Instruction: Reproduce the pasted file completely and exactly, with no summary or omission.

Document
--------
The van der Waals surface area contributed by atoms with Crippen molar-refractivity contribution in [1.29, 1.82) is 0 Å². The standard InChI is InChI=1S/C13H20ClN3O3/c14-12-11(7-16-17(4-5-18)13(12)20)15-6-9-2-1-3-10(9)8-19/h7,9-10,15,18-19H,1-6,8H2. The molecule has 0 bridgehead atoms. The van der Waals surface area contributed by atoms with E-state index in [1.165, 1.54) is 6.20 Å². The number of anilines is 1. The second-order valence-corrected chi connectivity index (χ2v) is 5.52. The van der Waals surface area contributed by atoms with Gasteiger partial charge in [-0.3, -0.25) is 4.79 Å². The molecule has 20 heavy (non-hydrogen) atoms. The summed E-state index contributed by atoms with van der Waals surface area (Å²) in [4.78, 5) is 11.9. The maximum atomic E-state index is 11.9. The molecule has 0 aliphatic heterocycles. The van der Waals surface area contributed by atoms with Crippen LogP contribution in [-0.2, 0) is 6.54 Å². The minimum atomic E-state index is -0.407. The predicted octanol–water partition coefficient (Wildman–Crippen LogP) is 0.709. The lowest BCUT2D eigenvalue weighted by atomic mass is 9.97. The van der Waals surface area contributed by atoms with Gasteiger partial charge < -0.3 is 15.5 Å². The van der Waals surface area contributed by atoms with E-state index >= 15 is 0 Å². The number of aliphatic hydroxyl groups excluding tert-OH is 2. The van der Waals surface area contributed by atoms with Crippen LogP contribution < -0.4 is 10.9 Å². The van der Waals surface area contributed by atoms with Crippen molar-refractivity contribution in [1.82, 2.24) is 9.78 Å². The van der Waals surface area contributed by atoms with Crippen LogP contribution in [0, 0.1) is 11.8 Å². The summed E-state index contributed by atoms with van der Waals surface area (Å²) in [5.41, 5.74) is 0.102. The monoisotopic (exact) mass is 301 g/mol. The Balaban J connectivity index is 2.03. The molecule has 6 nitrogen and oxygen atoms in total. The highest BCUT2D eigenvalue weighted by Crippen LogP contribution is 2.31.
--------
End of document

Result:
The van der Waals surface area contributed by atoms with Crippen molar-refractivity contribution in [1.29, 1.82) is 0 Å². The standard InChI is InChI=1S/C13H20ClN3O3/c14-12-11(7-16-17(4-5-18)13(12)20)15-6-9-2-1-3-10(9)8-19/h7,9-10,15,18-19H,1-6,8H2. The molecule has 0 bridgehead atoms. The van der Waals surface area contributed by atoms with E-state index in [1.165, 1.54) is 6.20 Å². The number of anilines is 1. The second-order valence-corrected chi connectivity index (χ2v) is 5.52. The van der Waals surface area contributed by atoms with Gasteiger partial charge in [-0.3, -0.25) is 4.79 Å². The molecule has 20 heavy (non-hydrogen) atoms. The summed E-state index contributed by atoms with van der Waals surface area (Å²) in [4.78, 5) is 11.9. The maximum atomic E-state index is 11.9. The molecule has 0 aliphatic heterocycles. The van der Waals surface area contributed by atoms with Crippen LogP contribution in [-0.2, 0) is 6.54 Å². The minimum atomic E-state index is -0.407. The predicted octanol–water partition coefficient (Wildman–Crippen LogP) is 0.709. The lowest BCUT2D eigenvalue weighted by atomic mass is 9.97. The van der Waals surface area contributed by atoms with Gasteiger partial charge < -0.3 is 15.5 Å². The van der Waals surface area contributed by atoms with E-state index >= 15 is 0 Å². The number of aliphatic hydroxyl groups excluding tert-OH is 2. The van der Waals surface area contributed by atoms with Crippen LogP contribution < -0.4 is 10.9 Å². The van der Waals surface area contributed by atoms with Crippen molar-refractivity contribution in [1.82, 2.24) is 9.78 Å². The van der Waals surface area contributed by atoms with Crippen LogP contribution in [0, 0.1) is 11.8 Å². The summed E-state index contributed by atoms with van der Waals surface area (Å²) in [5.41, 5.74) is 0.102. The monoisotopic (exact) mass is 301 g/mol. The Balaban J connectivity index is 2.03. The molecule has 6 nitrogen and oxygen atoms in total. The highest BCUT2D eigenvalue weighted by Crippen LogP contribution is 2.31.